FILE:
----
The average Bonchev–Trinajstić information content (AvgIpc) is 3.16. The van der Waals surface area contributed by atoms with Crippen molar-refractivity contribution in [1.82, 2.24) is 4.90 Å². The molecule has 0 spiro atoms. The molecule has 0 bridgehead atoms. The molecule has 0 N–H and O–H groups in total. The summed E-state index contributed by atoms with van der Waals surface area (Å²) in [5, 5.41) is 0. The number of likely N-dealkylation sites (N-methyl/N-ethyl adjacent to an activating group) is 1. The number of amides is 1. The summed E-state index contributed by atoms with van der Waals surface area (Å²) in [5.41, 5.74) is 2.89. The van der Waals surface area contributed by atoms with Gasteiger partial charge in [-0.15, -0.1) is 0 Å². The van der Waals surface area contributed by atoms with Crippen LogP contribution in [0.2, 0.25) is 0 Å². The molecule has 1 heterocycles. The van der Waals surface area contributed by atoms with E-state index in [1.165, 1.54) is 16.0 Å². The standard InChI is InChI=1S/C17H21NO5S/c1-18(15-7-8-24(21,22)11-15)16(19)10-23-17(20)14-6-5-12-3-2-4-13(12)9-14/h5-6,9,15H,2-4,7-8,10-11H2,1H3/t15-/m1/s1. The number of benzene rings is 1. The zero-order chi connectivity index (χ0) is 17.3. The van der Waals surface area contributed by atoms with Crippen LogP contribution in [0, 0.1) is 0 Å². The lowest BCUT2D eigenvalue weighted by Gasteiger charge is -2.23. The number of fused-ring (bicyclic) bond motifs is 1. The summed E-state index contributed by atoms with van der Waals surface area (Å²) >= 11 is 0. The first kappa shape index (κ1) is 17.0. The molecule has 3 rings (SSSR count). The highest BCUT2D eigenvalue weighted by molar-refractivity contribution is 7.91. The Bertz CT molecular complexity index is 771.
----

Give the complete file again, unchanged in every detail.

The average Bonchev–Trinajstić information content (AvgIpc) is 3.16. The van der Waals surface area contributed by atoms with Crippen molar-refractivity contribution in [1.82, 2.24) is 4.90 Å². The molecule has 0 spiro atoms. The molecule has 0 bridgehead atoms. The molecule has 0 N–H and O–H groups in total. The summed E-state index contributed by atoms with van der Waals surface area (Å²) in [5, 5.41) is 0. The number of likely N-dealkylation sites (N-methyl/N-ethyl adjacent to an activating group) is 1. The number of amides is 1. The summed E-state index contributed by atoms with van der Waals surface area (Å²) in [5.41, 5.74) is 2.89. The van der Waals surface area contributed by atoms with Gasteiger partial charge in [-0.15, -0.1) is 0 Å². The van der Waals surface area contributed by atoms with Crippen LogP contribution in [0.2, 0.25) is 0 Å². The molecule has 1 heterocycles. The van der Waals surface area contributed by atoms with E-state index in [1.165, 1.54) is 16.0 Å². The standard InChI is InChI=1S/C17H21NO5S/c1-18(15-7-8-24(21,22)11-15)16(19)10-23-17(20)14-6-5-12-3-2-4-13(12)9-14/h5-6,9,15H,2-4,7-8,10-11H2,1H3/t15-/m1/s1. The number of benzene rings is 1. The zero-order chi connectivity index (χ0) is 17.3. The van der Waals surface area contributed by atoms with Crippen LogP contribution in [0, 0.1) is 0 Å². The lowest BCUT2D eigenvalue weighted by Gasteiger charge is -2.23. The number of fused-ring (bicyclic) bond motifs is 1. The summed E-state index contributed by atoms with van der Waals surface area (Å²) >= 11 is 0. The first kappa shape index (κ1) is 17.0. The molecule has 3 rings (SSSR count). The highest BCUT2D eigenvalue weighted by molar-refractivity contribution is 7.91. The Bertz CT molecular complexity index is 771.